In another place, our Lord instructs His apostles: “If you forgive the sins of any, they are forgiven them; if you retain the sins of any, they are retained” (Jn. 20:23; cf. Matt. 16:19; 18:18 – the binding and loosing of sins). The “retaining of sins” acknowledges that the sinner is still bound, or holds on, to their offense when they refuse to repent and practice the opposite. While forgiveness is available and possible, such unrepentant sinners refuse to be forgiven and separate themselves from the saving mercy of God manifested in the Church. Persistent unrepentance is the basis of suspension from Holy Communion – excommunication – in the hope that the person will come to their senses and turn from their sin (1 Cor. 5:9-11; 6:9-11; 10:14-22).
“In that day the Lord of hosts called for weeping and mourning, for baldness and for girding with sackcloth (i.e., signs of genuine repentance; Joel 2:12). But instead, they celebrated in joy and gladness, slaying oxen and killing sheep, so as to eat and drink wine, saying, ‘Let us eat and drink, for tomorrow we die.’ These things are revealed in the ears of the Lord of hosts, for this sin shall not be forgiven you until you die” (Isa. 22:12-14). How dreadful not to be forgiven by God! Not that God is unwilling to forgive, but people remain in their sin without wanting to be forgiven (see Matt. 12:31-32; Mk. 3:29).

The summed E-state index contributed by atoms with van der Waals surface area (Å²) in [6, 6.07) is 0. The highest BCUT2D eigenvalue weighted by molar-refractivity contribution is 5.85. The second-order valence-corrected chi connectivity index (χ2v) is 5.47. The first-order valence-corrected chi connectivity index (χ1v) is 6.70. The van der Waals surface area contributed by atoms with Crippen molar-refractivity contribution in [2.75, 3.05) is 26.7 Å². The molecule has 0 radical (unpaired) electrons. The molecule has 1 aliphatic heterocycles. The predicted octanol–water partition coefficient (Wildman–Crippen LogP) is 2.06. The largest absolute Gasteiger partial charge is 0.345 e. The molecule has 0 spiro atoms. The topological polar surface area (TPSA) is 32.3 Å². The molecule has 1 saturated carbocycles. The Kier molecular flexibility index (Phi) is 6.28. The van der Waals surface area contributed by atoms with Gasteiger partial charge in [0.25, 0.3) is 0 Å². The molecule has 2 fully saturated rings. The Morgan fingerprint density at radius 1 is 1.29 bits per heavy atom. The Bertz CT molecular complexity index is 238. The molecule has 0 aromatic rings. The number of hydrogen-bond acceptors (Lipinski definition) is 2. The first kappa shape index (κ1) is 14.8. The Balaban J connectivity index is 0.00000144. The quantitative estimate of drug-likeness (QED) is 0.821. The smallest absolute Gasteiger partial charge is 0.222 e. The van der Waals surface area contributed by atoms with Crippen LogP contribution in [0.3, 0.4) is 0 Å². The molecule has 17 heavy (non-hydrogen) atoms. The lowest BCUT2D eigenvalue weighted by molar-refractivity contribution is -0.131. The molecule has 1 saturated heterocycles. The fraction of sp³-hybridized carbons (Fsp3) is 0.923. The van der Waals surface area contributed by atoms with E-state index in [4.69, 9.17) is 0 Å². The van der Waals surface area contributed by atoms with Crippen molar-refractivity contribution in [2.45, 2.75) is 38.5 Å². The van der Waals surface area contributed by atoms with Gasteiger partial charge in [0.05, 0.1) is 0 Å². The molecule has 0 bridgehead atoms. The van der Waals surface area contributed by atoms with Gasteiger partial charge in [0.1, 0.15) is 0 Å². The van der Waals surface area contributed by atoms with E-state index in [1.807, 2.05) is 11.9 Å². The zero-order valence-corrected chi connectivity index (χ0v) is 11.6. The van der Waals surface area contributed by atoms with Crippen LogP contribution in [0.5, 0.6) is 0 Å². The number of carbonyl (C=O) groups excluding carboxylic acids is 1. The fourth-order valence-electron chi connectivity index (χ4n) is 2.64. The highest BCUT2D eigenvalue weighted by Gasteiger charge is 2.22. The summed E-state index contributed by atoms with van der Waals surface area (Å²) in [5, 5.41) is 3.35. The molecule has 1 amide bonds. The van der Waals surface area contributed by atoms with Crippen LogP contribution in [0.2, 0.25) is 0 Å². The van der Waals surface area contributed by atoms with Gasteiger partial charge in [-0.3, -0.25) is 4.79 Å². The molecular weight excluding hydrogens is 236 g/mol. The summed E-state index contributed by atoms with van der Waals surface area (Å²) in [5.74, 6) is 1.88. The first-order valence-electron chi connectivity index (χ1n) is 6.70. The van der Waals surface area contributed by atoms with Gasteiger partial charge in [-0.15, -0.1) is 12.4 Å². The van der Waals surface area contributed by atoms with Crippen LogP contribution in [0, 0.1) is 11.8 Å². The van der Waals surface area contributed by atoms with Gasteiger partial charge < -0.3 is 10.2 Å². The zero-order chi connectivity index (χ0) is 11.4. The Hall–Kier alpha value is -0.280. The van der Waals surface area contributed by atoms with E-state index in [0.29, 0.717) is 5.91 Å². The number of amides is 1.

This truth is ultimately fulfilled in the Person of Jesus Christ the Savior. “[God the Father] has delivered us from the power of darkness and conveyed us into the kingdom of the Son of His love, in whom we have redemption through His blood, the forgiveness of sins” (Col. 1:13-14). Yet the Apostle Paul goes on to write: “For if we sin willfully after we have received knowledge of the truth, there no longer remains a sacrifice for sins (i.e., Christ was sacrificed on the Cross), but a certain fearful expectation of judgment…” (Heb. 10:26-27).
The fact of the forgiveness of sins is the Crucifixion and Resurrection of the God-Man, Jesus Christ. We make that forgiveness our own by living in accordance with our salvation from sin in Christ by the grace of the Holy Spirit. Thus the reality of forgiveness is demonstrated in the faithful by showing themselves genuine in repentance, faith, and love by struggling against and no longer persisting in offenses previously committed.
People who are truly forgiven are willing to accept the consequences of their offense and to offer proof that they hate their sin in the love of God. King David was forgiven his terrible sins of adultery and murder by humbly accepting what happened to him and his first son born with Bathsheba (2 Kgm. 12; see also Ps. 31 and 50). The offender in the Corinthian church accepted a penance in order to be restored to communion with the faithful there (2 Cor. 2:6-11). The concept of “penance” in the Church, usually assigned as a part of the process of Confession and Absolution, is not a punishment, but literally a test to honor the genuineness of repentance and forgiveness (Gk., epitimia). Without such a test, forgiveness is merely a word, not deed and truth.
We can always trust in God’s limitless mercy and forbearance manifested in Jesus Christ as an endless source of forgiving, even to our enemies. In Christ we are called to an ever increasing measure of being forgiven by walking in newness of life in humility and a clean conscience. Beginning with our own person, may these two aspects of forgiveness be multiplied to the healing of soul and body.